By the time I was ready to approach these new arrivals, they had their plans for encampment under way with the celerity of old campaigners. Their horses were hobbled, their cook-fires of buffalo “chips” were lit, their wagons backed into a rude stockade. Guards were moving out with the horses to the grazing ground. They were a seasoned lot of Harney’s frontier fighters, grimed and grizzled, their hats, boots and clothing gray with dust, but their weapons bright. Their leader was a young lieutenant, who approached me when I rode up. It seemed to me I remembered his blue eyes and his light mustaches, curled upward at the points.
“Lieutenant Belknap!” I exclaimed. “Do you remember meeting me down at Jefferson?”
“Why, Mr. Cowles!” he exclaimed. “How on earth did you get here? Of course I remember you.”
“Yes, but how did you get here yourself—you were not on my boat?”
“I was ordered up the day after you left Jefferson Barracks,” he said, “and took the Asia. We got into St. Joe the same day with the River Belle, and heard about your accident down river. I suppose you came out on the old Cut-off trail.”
“Yes; and of course you took the main trail west from Leavenworth.”
He nodded. “Orders to take this detachment out to Laramie,” he said, “and meet Colonel Meriwether there.”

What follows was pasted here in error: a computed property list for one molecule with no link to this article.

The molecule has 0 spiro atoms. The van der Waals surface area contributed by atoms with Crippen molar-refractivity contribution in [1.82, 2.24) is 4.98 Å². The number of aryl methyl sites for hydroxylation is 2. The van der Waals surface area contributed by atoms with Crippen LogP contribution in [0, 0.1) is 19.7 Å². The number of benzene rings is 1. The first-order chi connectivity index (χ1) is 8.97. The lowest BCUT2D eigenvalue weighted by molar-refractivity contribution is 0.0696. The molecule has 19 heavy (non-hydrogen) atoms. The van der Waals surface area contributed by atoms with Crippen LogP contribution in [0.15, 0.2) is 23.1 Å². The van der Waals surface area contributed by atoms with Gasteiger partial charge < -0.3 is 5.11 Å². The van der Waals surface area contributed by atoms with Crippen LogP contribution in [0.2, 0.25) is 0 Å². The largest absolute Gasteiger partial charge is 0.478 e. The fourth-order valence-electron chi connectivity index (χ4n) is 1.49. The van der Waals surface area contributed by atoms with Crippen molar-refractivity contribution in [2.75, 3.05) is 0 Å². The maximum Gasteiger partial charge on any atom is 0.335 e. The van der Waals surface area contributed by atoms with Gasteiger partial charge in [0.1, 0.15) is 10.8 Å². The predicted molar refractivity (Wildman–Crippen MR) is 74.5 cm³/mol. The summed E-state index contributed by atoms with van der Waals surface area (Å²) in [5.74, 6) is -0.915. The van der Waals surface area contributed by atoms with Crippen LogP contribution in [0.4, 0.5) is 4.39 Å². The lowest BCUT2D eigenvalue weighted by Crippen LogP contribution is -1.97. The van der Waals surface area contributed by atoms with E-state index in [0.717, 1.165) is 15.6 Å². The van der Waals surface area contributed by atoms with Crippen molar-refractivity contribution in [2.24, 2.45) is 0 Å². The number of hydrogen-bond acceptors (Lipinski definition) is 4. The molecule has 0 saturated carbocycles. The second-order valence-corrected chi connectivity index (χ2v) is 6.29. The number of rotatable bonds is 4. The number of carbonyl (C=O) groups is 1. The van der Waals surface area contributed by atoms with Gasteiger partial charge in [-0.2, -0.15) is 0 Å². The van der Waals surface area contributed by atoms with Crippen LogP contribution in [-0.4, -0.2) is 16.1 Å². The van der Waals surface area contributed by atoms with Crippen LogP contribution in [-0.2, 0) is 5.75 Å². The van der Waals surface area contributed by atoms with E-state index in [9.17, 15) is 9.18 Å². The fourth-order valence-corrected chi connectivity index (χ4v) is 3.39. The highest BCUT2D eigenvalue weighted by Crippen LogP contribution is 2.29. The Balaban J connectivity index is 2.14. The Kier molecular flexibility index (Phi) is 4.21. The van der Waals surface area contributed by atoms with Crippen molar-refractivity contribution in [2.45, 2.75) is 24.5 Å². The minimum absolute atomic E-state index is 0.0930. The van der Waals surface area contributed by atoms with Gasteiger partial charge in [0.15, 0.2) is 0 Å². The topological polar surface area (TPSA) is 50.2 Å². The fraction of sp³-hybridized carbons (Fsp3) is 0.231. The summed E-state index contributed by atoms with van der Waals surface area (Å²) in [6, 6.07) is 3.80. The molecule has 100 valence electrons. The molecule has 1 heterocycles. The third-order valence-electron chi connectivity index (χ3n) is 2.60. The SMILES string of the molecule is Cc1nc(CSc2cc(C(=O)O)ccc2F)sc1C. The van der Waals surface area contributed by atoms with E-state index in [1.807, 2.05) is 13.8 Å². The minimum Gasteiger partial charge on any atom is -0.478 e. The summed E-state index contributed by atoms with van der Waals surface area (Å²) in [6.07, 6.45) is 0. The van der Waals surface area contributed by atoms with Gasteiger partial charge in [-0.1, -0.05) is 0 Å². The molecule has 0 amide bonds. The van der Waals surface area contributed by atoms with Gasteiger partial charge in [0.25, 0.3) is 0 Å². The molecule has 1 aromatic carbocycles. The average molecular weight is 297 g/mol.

“He’ll not be back?” I exclaimed in consternation. “I was hoping to meet him coming east.”
“No,” said Belknap, “you’ll have to go on with us if you wish to see him. I’m afraid the Sioux are bad on beyond. Horrible thing your man tells me about up there,” he motioned toward the ruined station. “I’m taking his advice and going into camp here, for I imagine it isn’t a nice thing for a woman to see.”
He turned toward the ambulance, and I glanced that way. There stood near it a tall, angular figure, head enshrouded in an enormous sunbonnet; a personality which it seemed to me I recognized.
“Why, that’s my friend, Mandy McGovern,” said I. “I met her on the boat. Came out from Leavenworth with you, I suppose?”
“That isn’t the one,” said Belknap. “No, I don’t fancy that sister McGovern would cut up much worse than the rest of us over that matter up there; but the other one—”
At that moment, descending at the rear of the ambulance, I saw the other one.
HER INFINITE VARIETY
It was a young woman who left the step of the ambulance and stood for a moment shading her eyes with her hand and looking out over the shimmering expanse of the broad river. All at once the entire landscape was changed. It was not the desert, but civilization which swept about us. A transfiguration had been wrought by one figure, fair to look upon.